Bali news roundup: Deal unlikely for targets, but probable for forests
Posted by Daniel Hall on December 12, 2007
Today’s New York Times and Christian Science Monitor both report that the current UN talks in Bali — intended to design a road map for negotiations on a post-2012 climate architecture to be concluded by 2009 — are unlikely to result in agreement between the EU and the US on a specific target for reductions in greenhouse gas emissions. The EU wants a commitment that industrialized countries will cut emissions by 25 to 40 percent from 1990 levels by 2020, while the US is opposed to including specific targets in the road map, preferring to put off discussion of emissions reduction commitments — and perhaps whether such commitments will be mandatory — until later negotiations.
Over at FT.com, meanwhile, there is nice short article on a likely agreement at Bali that would aim to reduce emissions from deforestation. The article is highly recommended for those who want a primer on some of the issues surrounding measuring deforestation and properly encouraging conservation. Here’s an excerpt:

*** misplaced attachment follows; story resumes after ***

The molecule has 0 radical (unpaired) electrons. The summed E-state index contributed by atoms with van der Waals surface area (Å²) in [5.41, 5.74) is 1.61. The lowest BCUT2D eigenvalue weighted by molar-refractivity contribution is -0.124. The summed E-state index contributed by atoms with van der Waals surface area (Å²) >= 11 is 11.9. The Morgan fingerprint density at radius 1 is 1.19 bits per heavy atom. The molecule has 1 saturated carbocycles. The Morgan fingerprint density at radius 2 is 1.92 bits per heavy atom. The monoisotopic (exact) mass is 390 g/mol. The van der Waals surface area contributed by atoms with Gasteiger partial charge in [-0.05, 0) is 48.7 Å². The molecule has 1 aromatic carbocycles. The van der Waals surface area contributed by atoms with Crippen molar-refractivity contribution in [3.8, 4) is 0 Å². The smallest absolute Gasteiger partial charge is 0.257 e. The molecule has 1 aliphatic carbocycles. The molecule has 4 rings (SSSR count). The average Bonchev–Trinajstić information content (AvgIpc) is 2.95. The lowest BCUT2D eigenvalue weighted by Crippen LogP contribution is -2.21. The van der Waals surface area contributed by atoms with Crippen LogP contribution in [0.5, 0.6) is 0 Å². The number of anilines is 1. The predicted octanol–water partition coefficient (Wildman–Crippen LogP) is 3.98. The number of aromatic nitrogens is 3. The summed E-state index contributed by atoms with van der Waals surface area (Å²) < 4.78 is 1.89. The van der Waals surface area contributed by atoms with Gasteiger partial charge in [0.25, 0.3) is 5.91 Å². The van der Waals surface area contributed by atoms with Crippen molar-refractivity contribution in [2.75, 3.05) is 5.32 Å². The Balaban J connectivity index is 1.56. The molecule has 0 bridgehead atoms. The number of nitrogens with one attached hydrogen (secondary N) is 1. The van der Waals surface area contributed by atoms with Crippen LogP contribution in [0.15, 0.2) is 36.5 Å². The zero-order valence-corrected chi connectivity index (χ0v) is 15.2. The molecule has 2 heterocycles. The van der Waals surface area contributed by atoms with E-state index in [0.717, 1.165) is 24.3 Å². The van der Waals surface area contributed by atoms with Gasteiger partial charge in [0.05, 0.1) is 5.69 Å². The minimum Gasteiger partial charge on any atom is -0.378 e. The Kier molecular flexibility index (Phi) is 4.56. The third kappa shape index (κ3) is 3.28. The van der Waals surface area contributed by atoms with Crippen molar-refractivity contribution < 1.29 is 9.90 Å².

Forestry is one of the least contentious issues at the talks but there has been disagreement over how to give financial incentives to poor countries to retain their trees in the face of illegal logging and other forms of exploitation.
One option would be to grant countries carbon credits for their trees, in the same way that projects such as wind farms or solar power are awarded credits for cutting emissions under the “clean development mechanism” of the Kyoto protocol. However, the United Nations said this would be impossible because if the trees in one area were protected, loggers or farmers could simply move elsewhere.
Another option, which Brazil is understood to favour, would be for countries to be given credit for curbing deforestation at a national level.
For those who are ready for more of a graduate course in reducing deforestation emissions, Environmental Economics recently had a couple of posts that explored this topic. The second, basically a guest post from Brent Sohngen, is particularly recommended. I’m hoping to write more about this topic in the next couple weeks.